Key Message Update

Border closures following a rapid rise in COVID-19 cases expected to impact economic activity

January 2021

January 2021

Crisis (IPC Phase 3) in parts of Lesotho for the majority of the June to September 2020 period.

February - May 2021

Crisis (IPC Phase 3) in parts of Lesotho for the majority of the June to September 2020 period.

IPC v3.0 Acute Food Insecurity Phase

1: Minimal
2: Stressed
3+: Crisis or higher
Would likely be at least one phase worse without
current or programmed humanitarian assistance
FEWS NET classification is IPC-compatible. IPC-compatible analysis follows key IPC protocols but does not necessarily reflect the consensus of national food security partners.
FEWS NET Remote Monitoring countries use a colored outline to represent the highest IPC classification in areas of concern.

IPC v3.0 Acute Food Insecurity Phase

1: Minimal
2: Stressed
3: Crisis
4: Emergency
5: Famine
Would likely be at least one phase worse without current or programmed humanitarian assistance
FEWS NET classification is IPC-compatible. IPC-compatible analysis follows key IPC protocols but does not necessarily reflect the consensus of national food security partners.

IPC v3.0 Acute Food Insecurity Phase

1: Minimal
2: Stressed
3+: Crisis or higher
Would likely be at least one phase worse without
current or programmed humanitarian assistance
FEWS NET classification is IPC-compatible. IPC-compatible analysis follows key IPC protocols but does not necessarily reflect the consensus of national food security partners.
FEWS NET Remote Monitoring countries use a colored outline to represent the highest IPC classification in areas of concern.

IPC v3.0 Acute Food Insecurity Phase

Presence countries:
1: Minimal
2: Stressed
3: Crisis
4: Emergency
5: Famine
Remote monitoring
countries:
1: Minimal
2: Stressed
3+: Crisis or higher
Would likely be at least one phase worse without
current or programmed humanitarian assistance
FEWS NET Remote Monitoring countries use a colored outline to represent the highest IPC classification in areas of concern.

Key Messages

  • As of January 29, 2021, Lesotho has 8,610 cumulative COVID-19 cases, a 169 percent increase since January 1, 2021. The festive season and cross-border travel are believed to have fueled the surge in COVID-19 cases. In response, the government imposed a two-week “red-level” lockdown on January 12, 2021, which includes a 7 pm to 6 am curfew and restrictions on inter- and intra-district travel. Only essential services, such as supermarkets and pharmacies, can operate in line with safety protocols. Cross-border travel is prohibited except for essential services and returning residents. Despite the increase in economic activity over the last three months, the lockdown and border closures will slow down economic activity and negatively impact livelihoods and food security, particularly for urban poor households dependent on daily and weekly wages.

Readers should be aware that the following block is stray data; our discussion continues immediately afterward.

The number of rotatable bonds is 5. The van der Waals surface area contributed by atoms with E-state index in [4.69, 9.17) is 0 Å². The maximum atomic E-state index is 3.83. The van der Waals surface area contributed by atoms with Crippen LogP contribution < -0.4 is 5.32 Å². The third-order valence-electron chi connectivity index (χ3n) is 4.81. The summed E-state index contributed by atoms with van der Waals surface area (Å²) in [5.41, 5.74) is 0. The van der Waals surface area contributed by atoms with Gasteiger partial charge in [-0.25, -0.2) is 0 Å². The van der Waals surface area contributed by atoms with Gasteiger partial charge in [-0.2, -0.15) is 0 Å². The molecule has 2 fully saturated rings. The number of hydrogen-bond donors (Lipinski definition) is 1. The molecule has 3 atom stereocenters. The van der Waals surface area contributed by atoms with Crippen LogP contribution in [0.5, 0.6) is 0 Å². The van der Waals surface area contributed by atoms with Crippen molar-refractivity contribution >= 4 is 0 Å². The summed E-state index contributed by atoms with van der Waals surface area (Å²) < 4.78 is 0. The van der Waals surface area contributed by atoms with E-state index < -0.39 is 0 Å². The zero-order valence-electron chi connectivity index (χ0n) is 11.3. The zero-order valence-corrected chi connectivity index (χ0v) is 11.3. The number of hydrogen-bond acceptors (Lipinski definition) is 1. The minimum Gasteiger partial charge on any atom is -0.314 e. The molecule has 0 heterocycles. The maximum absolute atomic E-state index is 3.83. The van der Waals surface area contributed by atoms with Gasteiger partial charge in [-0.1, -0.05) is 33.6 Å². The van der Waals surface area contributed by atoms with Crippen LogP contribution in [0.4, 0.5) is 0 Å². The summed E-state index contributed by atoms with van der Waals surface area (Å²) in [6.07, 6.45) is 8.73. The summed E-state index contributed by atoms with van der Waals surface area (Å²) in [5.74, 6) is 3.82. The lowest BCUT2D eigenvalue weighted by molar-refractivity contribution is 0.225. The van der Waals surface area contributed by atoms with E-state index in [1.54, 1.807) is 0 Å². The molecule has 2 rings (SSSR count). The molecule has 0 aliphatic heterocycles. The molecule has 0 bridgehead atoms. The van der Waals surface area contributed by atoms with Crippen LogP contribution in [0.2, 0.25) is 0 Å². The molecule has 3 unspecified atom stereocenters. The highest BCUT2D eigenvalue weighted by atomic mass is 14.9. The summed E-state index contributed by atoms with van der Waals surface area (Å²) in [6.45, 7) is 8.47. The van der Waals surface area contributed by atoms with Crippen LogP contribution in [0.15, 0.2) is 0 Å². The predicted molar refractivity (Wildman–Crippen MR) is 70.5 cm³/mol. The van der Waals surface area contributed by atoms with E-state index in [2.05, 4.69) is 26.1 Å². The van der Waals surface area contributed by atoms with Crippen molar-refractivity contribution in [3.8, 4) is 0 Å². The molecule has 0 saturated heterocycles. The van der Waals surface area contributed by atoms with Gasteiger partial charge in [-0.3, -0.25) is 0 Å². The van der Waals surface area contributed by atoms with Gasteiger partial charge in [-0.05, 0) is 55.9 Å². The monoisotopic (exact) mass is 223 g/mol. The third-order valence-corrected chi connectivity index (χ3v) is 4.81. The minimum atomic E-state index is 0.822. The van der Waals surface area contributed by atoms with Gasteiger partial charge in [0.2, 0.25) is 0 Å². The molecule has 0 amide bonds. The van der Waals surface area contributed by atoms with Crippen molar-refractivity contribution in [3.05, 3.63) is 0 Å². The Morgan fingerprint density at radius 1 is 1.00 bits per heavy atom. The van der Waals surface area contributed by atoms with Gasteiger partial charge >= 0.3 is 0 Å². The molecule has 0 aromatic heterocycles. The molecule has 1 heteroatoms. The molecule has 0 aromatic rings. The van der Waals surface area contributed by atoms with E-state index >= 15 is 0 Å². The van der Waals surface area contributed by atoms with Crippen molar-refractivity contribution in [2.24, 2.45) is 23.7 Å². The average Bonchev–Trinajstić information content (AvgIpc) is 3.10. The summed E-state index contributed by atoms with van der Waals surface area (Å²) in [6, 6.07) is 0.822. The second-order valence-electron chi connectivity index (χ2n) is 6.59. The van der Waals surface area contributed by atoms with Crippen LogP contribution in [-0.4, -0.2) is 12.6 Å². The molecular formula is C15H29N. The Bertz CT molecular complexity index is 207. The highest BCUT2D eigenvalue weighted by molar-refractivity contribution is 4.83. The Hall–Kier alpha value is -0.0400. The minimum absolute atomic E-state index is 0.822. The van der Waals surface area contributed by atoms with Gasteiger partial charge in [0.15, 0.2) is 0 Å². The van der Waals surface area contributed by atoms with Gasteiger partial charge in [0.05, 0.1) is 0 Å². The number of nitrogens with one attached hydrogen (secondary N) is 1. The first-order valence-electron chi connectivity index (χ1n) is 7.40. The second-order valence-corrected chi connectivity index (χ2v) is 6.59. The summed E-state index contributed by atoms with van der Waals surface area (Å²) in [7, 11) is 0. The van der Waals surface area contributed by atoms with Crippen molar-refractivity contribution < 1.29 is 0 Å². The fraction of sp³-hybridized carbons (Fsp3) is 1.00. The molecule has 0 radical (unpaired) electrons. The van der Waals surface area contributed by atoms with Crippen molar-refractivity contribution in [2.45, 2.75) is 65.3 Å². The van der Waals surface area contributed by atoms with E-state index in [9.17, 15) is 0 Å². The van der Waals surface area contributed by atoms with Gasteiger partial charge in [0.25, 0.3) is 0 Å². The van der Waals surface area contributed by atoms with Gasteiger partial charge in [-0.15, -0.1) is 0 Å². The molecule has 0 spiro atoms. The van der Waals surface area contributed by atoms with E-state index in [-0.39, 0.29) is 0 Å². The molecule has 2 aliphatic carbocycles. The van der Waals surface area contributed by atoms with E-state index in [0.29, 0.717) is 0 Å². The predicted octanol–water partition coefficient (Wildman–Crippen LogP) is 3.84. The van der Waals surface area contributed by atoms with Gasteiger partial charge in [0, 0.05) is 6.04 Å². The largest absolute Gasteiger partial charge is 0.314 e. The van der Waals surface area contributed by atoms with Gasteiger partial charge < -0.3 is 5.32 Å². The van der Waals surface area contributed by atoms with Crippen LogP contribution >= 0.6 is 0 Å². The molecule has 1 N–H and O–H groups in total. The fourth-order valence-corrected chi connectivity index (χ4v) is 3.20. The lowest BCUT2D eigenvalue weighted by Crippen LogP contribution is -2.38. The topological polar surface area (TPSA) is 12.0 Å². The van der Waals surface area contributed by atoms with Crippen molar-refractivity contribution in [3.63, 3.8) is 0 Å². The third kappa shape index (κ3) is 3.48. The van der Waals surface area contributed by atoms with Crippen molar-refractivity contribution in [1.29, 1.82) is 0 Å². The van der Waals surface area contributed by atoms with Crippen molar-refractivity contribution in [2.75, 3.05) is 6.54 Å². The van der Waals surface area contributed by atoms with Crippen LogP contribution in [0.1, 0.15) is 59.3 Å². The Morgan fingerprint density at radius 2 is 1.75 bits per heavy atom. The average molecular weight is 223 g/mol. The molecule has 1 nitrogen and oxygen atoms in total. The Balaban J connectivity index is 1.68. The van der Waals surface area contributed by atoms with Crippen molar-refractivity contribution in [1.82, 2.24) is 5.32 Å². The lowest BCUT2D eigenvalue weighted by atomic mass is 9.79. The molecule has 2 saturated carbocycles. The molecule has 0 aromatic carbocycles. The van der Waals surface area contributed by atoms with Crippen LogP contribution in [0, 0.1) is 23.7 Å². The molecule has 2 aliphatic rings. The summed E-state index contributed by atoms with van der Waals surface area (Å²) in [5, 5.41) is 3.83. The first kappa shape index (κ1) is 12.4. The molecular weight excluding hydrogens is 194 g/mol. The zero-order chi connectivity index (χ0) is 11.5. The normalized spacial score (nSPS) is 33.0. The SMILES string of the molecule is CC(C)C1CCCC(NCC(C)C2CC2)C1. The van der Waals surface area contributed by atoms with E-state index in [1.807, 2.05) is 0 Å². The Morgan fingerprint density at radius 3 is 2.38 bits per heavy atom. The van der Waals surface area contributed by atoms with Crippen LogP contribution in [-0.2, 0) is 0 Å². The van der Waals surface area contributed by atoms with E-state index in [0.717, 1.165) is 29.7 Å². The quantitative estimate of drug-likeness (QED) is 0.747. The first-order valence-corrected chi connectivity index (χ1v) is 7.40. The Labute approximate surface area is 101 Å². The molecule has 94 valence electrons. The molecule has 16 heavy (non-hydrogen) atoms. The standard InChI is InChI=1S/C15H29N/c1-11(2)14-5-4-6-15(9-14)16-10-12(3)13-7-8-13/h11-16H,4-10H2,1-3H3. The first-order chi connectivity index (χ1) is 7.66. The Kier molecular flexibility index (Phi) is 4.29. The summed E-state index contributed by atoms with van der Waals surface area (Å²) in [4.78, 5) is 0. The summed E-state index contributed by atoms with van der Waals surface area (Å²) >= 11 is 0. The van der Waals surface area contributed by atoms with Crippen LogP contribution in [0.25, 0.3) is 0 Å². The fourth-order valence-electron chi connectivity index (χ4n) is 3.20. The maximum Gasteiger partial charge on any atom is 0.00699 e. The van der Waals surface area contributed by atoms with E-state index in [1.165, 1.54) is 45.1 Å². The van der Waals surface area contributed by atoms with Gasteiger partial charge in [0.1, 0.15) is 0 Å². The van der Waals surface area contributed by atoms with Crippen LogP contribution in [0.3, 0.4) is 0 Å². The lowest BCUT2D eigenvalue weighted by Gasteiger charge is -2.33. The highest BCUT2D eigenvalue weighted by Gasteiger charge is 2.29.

• The 2020/21 agricultural season is progressing well. Cumulatively average rainfall is forecast through January, which is expected to continue supporting crop and vegetation growth. Most cereal and other crops are in good condition following the average to above-average rains received since November.  The maize crop is in the vegetative stages and is expected to soon reach the reproductive stage, particularly for maize planted with the first rains in November 2020. An average harvest is anticipated should average rainfall continue through March.

  • The availability of agricultural labor opportunities, primarily weeding, are at near average levels. However, wage rates are below average as better-off households have limited liquidity following previous poor harvests and have been impacted by the COVID-19 control measures. Generally, non-farm income remains below average due to the impact of border closures and lockdowns on economic activity. Household food consumption remains constrained due to poor purchasing power. Most areas in Lesotho are expected to remain in Crisis (IPC Phase 3) through April when the harvest is expected to begin improving food security outcomes.

  • The rains have significantly improved pasture and water resources for livestock across the country. Livestock body conditions have improved from ‘fair’ to ‘good’ and are expected to continue improving through the season. Improvements in livestock rangeland resources and livestock body conditions are expected to drive above-average wool and mohair yields and average livestock births. Livestock prices are expected to be average during the post-harvest period from May to August.  

About FEWS NET

The Famine Early Warning Systems Network is a leading provider of early warning and analysis on food insecurity. Created by USAID in 1985 to help decision-makers plan for humanitarian crises, FEWS NET provides evidence-based analysis on approximately 30 countries. Implementing team members include NASA, NOAA, USDA, USGS, and CHC-UCSB, along with Chemonics International Inc. and Kimetrica.
Learn more About Us.

Link to United States Agency for International Development (USAID)Link to the United States Geological Survey's (USGS) FEWS NET Data PortalLink to U.S. Department of Agriculture (USDA)
Link to National Aeronautics and Space Administration's (NASA) Earth ObservatoryLink to the National Oceanic and Atmospheric Administration's (NOAA) National Weather Service, Climage Prediction CenterLink to the Climate Hazards Center - UC Santa BarbaraLink to KimetricaLink to Chemonics